promised land where they could live in peace

This morning in the hotel breakfast room, there was a guy who works on scripts for AMC and the History Channel--their war shows--talking with his friend about script policies. Among other things, he said they had to downplay battles that we lost and to avoid referring to any time that we retreated. Scripts needed "high five" moments. I imagine the Western genre as something a lot like this, promoting the Western myth as fact, though cloaked in fiction. Today, for example, we were driving up the 70 to Roswell, New Mexico and we passed the location where John Tunstall was murdered (a moment we've seen in The Left Handed Gun already this month and that we will see a couple more times; the Billy the Kid story is one that bears repeating. I was surprised at how the location was situated in a nice green valley, surrounded by hills. I seem to recall the location being depicted more like a desert in film. Even when we emerged out of the valley, there were low hills and grassland. This area isn't the usual desert, But, there's a reason that we like to show the desert--monument valley perhaps. There's scattered grass, sure, maybe a shrub here and there but it's desolate. It's a place you cannot live without taming it. That's part of the Western myth, part of the American myth; we came and we not only conquered the natives, we conquered the land. We took a wilderness and transformed it into civilization. Each town in the Western, each town in the West, is an outpost against the natural order.

A Man Called Horse yesterday and Little Big Man today have a sense--however much it may run counter to the mainstream Western films before--that the Natives were people, not savages, not animals. The ripoff of A Man Called Horse, Dances with Wolves takes the same angle as this film, putting the US Cavalry as villains. Given the timing of these films, this could easily be taken as commentary on Vietnam, anti-establishment... and anti-myth.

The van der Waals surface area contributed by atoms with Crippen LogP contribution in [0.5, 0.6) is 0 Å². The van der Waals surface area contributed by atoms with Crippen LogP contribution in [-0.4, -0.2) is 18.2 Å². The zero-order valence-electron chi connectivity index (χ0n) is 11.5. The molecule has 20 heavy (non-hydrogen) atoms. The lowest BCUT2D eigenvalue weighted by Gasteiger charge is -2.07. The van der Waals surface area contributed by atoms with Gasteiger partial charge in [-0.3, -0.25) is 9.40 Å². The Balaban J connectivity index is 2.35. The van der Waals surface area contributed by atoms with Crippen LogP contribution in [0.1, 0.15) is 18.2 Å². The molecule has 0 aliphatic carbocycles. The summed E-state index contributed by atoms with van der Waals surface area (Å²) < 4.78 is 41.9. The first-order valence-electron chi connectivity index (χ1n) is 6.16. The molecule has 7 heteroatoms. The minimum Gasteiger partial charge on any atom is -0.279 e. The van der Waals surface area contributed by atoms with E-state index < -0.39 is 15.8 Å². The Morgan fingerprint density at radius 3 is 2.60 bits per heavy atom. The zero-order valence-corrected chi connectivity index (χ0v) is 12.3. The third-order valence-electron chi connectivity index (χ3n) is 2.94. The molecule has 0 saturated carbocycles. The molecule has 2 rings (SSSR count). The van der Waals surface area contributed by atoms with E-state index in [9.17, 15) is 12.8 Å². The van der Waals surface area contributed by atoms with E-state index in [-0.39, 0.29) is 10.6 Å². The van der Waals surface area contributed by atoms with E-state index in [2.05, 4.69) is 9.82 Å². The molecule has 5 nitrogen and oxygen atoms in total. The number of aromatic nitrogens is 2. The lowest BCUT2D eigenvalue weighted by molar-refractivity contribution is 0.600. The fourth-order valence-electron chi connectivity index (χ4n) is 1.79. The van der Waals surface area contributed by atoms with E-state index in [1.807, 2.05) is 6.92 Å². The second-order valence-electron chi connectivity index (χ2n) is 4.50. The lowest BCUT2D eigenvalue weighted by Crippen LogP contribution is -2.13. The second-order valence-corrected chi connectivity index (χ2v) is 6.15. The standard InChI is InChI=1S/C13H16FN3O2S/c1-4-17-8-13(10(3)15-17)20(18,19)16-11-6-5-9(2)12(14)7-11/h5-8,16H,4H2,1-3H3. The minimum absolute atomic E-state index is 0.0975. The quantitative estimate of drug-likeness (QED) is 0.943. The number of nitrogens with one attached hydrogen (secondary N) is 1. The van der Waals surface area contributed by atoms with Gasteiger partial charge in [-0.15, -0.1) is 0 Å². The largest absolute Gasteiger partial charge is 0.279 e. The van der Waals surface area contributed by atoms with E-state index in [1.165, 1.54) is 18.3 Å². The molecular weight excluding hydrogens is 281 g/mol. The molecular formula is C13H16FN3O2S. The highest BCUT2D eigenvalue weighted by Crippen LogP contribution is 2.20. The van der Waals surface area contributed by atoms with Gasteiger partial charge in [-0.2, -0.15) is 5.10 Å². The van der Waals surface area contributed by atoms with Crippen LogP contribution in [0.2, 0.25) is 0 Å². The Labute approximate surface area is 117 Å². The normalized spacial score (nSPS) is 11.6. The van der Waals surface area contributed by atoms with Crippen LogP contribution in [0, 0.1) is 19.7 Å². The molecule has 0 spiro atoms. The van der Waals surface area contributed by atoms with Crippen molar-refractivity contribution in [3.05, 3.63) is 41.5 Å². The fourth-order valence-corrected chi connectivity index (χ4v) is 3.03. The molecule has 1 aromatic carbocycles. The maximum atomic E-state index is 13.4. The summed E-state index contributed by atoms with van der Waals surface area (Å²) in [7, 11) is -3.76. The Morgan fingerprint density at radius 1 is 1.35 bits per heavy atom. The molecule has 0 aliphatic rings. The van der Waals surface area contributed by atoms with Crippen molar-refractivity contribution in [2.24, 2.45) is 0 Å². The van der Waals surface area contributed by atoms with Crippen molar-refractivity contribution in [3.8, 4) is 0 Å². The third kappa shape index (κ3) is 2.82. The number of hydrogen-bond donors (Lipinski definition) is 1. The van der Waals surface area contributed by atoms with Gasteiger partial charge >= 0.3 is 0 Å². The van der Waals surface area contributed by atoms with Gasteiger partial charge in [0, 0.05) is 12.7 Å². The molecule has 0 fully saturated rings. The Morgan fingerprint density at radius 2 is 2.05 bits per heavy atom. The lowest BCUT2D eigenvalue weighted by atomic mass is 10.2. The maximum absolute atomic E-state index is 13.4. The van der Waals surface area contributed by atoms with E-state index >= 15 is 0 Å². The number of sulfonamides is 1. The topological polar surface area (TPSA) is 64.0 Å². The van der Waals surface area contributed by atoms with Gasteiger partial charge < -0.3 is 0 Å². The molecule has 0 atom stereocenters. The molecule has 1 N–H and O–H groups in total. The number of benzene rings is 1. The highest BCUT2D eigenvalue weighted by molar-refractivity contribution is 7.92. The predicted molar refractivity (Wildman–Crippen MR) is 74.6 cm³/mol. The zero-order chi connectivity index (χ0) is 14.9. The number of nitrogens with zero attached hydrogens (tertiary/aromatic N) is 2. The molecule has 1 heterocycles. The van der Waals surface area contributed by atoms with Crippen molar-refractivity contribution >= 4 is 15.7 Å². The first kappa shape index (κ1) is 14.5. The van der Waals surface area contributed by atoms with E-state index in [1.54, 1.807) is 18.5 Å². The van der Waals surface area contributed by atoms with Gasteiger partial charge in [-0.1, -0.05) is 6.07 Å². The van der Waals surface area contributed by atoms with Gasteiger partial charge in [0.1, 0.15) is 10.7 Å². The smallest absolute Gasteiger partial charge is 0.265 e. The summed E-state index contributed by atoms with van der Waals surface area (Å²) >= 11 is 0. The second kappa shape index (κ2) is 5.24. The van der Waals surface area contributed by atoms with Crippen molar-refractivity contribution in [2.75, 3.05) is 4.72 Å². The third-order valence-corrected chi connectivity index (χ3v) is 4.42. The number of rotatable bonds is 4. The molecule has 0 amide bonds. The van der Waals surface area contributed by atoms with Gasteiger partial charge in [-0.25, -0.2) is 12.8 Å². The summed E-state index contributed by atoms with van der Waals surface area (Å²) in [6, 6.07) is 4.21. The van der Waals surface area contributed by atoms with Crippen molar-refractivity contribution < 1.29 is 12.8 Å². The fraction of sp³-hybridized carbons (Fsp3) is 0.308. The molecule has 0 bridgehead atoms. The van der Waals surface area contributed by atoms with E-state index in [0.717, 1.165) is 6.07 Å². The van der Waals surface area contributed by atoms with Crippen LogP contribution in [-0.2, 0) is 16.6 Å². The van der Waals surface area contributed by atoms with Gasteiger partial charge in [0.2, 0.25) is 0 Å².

The notion that the natives might actually be human, and might have actual personalities and legitimate urges and motivations, should not be anathema to the Western myth but it is. If they are human, our taking of there land becomes a villainous act. If they are savages, the nameless horde of Stagecoach, the near-unfathomable danger of The Searchers, the unseen element of True Grit, then we can take their land, we can kill them, we can do whatever we want to do.

That is the Western myth. Savages occupied a savage land, we tamed or destroyed both. And, the land became ours, the promised land of our glorious nation.

Little Big Man offers a satirical take on the Western, with Jack Crabb (Dustin Hoffman) undertaking several occupations, like the various men who inhabited the West.


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